Dictionary of National Biography, 1912 supplement/Lindsay, James Gavin
LINDSAY, JAMES GAVIN (1835–1903), colonel R.E., born on 21 Oct. 1835, was younger son of Colonel Martin Lindsay, C.B. of Dowhill, CO. Londonderry, who commanded the 78th highlanders.
Educated at Addiscombe from 1862 to 1854, he obtained a commission in the Madras engineers, becoming second lieutenant on 9 Dec. 1854 and lieutenant on 27 April 1858. He served in the Indian Mutiny campaign in 1858 under Sir George Whitlock, and was present at the affairs of Jheejung and Kabrai, the battle of Banda, and the relief of Kirwi. He was in the reserve at the storming of the heights of Punwarree and received the medal and clasp. He was made second captain on 29 June 1863. Subsequently he entered the railway department as deputy consulting engineer, and in April 1870 he was appointed executive engineer of the first grade for the railway survey of Mysore. In 1872 he undertook as engineer-in-chief the construction of the Northern Bengal railway. His administrative capacity was seen to advantage during the Bengal famine of 1873-4, when he employed on public works large numbers who were out of work owing to the failure of the crops. He was promoted captain on 30 July 1871 ; major on 6 July 1872 ; lieut.-colonel on 31 Dec. 1878 ; and colonel on 31 Dec. 1882. During the second Afghan war in 1870-1880 he showed his organising power by building for military purposes the Sokkor-Sibi railway, of which he was engineer-in-chief. It was constructed in three months and opened for traffic on 27 Jan. 1880. He also started the Hamai and Gulistan-Karez sections of the Kandahar railway. Afterwards he took part in the march from Quetta to the relief of Kandahar with the force under Major-general Sir Robert Phayre [q. v. Suppl. I] and in the destruction of the towers of Abu Saiad Khan's fort (cf. Lond. Gaz. 25 Jan. 1881). He again received the medal.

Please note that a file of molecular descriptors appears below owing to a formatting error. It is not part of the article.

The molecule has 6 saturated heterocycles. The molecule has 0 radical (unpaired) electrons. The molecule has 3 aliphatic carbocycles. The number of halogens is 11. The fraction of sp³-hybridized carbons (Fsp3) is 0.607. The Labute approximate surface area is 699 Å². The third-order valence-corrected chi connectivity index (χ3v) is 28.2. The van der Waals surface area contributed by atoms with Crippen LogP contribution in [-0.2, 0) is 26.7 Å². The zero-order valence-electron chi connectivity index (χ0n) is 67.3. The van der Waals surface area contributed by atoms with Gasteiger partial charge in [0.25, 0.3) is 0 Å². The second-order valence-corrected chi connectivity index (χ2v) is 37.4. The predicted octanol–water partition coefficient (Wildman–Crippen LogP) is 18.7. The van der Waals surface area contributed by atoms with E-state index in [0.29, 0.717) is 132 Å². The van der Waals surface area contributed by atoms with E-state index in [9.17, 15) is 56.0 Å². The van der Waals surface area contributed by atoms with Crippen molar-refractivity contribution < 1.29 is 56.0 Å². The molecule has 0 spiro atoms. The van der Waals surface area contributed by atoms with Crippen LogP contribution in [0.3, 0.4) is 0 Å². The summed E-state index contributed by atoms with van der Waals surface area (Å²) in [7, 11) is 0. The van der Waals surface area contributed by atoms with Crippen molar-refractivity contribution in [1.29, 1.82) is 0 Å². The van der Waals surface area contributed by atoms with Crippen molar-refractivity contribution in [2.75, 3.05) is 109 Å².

Returning from the frontier at the close of the war, he became chief engineer of the Southern Mahratta railway in 1881, and by exercise of his great organising powers and by his gift of obtaining the devoted services of his staff he finished the railway in 1891. The line proved of great service in ameliorating distress during the subsequent famines. Meanwhile in 1885, when Russian intrigues had caused unrest on the north-west frontier, he as engineer-in-chief made arrangements for carrying out the railroad from Sibi up the Bolan towards Quetta. Incapacitated by breaking his arm, he retired from the service in 1891 before the completion of this line. On returning home he became deputy chairman of the Southern Mahratta railway and in 1896 chairman.
Lindsay, an able and trusted officer, was a leader of railway work in India, his name being identified with the establishment of the North Bengal State railway, the Southern Mahratta, the Ruk-Sibi and Bolan railways. His influence over those who worked with him enabled him to carry out fine work rapidly. He died on board the P. & O. steamship Caledonia near Aden on 19 Dec. 1903 on his way to Bombay, where he had intended to visit railway works with which he was associated. He was twice married, but left no issue. Both his wives predeceased him.
[Royal Engineers Journal, Feb. 1904; Engineer, 1 Jan. 1904; The Times, 23 Dec. 1903; Official and Hart's Army Lists; H. B. Hanna's Second Afghan War, vol. iii. 1910.]